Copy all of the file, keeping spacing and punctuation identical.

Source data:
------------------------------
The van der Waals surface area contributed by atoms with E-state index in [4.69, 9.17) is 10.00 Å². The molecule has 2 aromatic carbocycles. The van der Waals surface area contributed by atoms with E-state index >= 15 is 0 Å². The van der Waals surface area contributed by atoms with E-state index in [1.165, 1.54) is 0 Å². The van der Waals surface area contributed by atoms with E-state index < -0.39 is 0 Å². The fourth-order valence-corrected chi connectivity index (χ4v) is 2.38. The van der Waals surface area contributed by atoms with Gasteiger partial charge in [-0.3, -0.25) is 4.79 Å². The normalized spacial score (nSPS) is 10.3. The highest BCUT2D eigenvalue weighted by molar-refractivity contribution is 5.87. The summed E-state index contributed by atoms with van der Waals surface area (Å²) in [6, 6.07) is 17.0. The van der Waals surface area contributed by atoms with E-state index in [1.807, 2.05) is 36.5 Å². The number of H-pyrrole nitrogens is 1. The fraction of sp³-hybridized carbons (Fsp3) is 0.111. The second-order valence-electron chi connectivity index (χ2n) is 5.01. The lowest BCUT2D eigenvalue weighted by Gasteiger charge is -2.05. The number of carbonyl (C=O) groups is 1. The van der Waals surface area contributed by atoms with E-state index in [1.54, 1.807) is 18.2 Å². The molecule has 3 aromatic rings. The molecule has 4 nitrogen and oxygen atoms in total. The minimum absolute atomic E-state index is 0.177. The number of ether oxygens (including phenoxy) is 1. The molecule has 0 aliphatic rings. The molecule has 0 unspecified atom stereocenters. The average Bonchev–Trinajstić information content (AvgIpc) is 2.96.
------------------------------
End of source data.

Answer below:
The van der Waals surface area contributed by atoms with E-state index in [4.69, 9.17) is 10.00 Å². The molecule has 2 aromatic carbocycles. The van der Waals surface area contributed by atoms with E-state index >= 15 is 0 Å². The van der Waals surface area contributed by atoms with E-state index in [1.165, 1.54) is 0 Å². The van der Waals surface area contributed by atoms with E-state index < -0.39 is 0 Å². The fourth-order valence-corrected chi connectivity index (χ4v) is 2.38. The van der Waals surface area contributed by atoms with Gasteiger partial charge in [-0.3, -0.25) is 4.79 Å². The normalized spacial score (nSPS) is 10.3. The highest BCUT2D eigenvalue weighted by molar-refractivity contribution is 5.87. The summed E-state index contributed by atoms with van der Waals surface area (Å²) in [6, 6.07) is 17.0. The van der Waals surface area contributed by atoms with E-state index in [1.807, 2.05) is 36.5 Å². The number of H-pyrrole nitrogens is 1. The fraction of sp³-hybridized carbons (Fsp3) is 0.111. The second-order valence-electron chi connectivity index (χ2n) is 5.01. The lowest BCUT2D eigenvalue weighted by Gasteiger charge is -2.05. The number of carbonyl (C=O) groups is 1. The van der Waals surface area contributed by atoms with E-state index in [1.54, 1.807) is 18.2 Å². The molecule has 3 aromatic rings. The molecule has 4 nitrogen and oxygen atoms in total. The minimum absolute atomic E-state index is 0.177. The number of ether oxygens (including phenoxy) is 1. The molecule has 0 aliphatic rings. The molecule has 0 unspecified atom stereocenters. The average Bonchev–Trinajstić information content (AvgIpc) is 2.96.